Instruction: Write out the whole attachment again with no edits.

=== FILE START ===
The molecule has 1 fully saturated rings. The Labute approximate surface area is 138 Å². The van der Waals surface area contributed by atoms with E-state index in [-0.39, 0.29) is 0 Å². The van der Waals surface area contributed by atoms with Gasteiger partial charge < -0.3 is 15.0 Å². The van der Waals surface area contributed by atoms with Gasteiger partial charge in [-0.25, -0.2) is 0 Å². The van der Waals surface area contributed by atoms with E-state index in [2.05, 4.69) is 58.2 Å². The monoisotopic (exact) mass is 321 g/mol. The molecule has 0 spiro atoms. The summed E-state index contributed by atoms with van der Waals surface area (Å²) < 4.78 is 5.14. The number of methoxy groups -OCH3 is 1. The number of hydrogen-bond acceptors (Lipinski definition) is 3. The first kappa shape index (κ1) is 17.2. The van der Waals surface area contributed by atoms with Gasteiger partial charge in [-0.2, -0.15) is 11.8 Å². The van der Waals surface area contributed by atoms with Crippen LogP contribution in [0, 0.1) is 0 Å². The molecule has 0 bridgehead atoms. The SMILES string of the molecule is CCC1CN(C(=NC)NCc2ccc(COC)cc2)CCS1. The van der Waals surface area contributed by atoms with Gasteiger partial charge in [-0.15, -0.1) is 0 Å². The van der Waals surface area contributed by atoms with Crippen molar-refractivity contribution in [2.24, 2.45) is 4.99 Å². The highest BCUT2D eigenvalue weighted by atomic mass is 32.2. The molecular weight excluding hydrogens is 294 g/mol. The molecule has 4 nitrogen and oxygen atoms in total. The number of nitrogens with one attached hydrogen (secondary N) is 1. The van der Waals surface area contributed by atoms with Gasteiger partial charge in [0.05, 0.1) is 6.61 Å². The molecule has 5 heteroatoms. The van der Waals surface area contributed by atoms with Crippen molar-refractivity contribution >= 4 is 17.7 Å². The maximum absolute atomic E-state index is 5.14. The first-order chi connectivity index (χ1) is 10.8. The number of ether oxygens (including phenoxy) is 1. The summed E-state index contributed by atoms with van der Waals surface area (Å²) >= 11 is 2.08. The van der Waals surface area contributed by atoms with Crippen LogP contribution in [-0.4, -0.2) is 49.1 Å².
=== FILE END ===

The molecule has 1 fully saturated rings. The Labute approximate surface area is 138 Å². The van der Waals surface area contributed by atoms with E-state index in [-0.39, 0.29) is 0 Å². The van der Waals surface area contributed by atoms with Gasteiger partial charge < -0.3 is 15.0 Å². The van der Waals surface area contributed by atoms with Gasteiger partial charge in [-0.25, -0.2) is 0 Å². The van der Waals surface area contributed by atoms with E-state index in [2.05, 4.69) is 58.2 Å². The monoisotopic (exact) mass is 321 g/mol. The molecule has 0 spiro atoms. The summed E-state index contributed by atoms with van der Waals surface area (Å²) < 4.78 is 5.14. The number of methoxy groups -OCH3 is 1. The number of hydrogen-bond acceptors (Lipinski definition) is 3. The first kappa shape index (κ1) is 17.2. The van der Waals surface area contributed by atoms with Gasteiger partial charge in [-0.2, -0.15) is 11.8 Å². The van der Waals surface area contributed by atoms with Crippen LogP contribution in [0, 0.1) is 0 Å². The molecule has 0 bridgehead atoms. The SMILES string of the molecule is CCC1CN(C(=NC)NCc2ccc(COC)cc2)CCS1. The van der Waals surface area contributed by atoms with Gasteiger partial charge in [-0.15, -0.1) is 0 Å². The van der Waals surface area contributed by atoms with Crippen molar-refractivity contribution in [2.24, 2.45) is 4.99 Å². The highest BCUT2D eigenvalue weighted by atomic mass is 32.2. The molecular weight excluding hydrogens is 294 g/mol. The molecule has 4 nitrogen and oxygen atoms in total. The number of nitrogens with one attached hydrogen (secondary N) is 1. The van der Waals surface area contributed by atoms with Gasteiger partial charge in [0.05, 0.1) is 6.61 Å². The molecule has 5 heteroatoms. The van der Waals surface area contributed by atoms with Crippen molar-refractivity contribution >= 4 is 17.7 Å². The maximum absolute atomic E-state index is 5.14. The first-order chi connectivity index (χ1) is 10.8. The number of ether oxygens (including phenoxy) is 1. The summed E-state index contributed by atoms with van der Waals surface area (Å²) >= 11 is 2.08. The van der Waals surface area contributed by atoms with Crippen LogP contribution in [-0.4, -0.2) is 49.1 Å².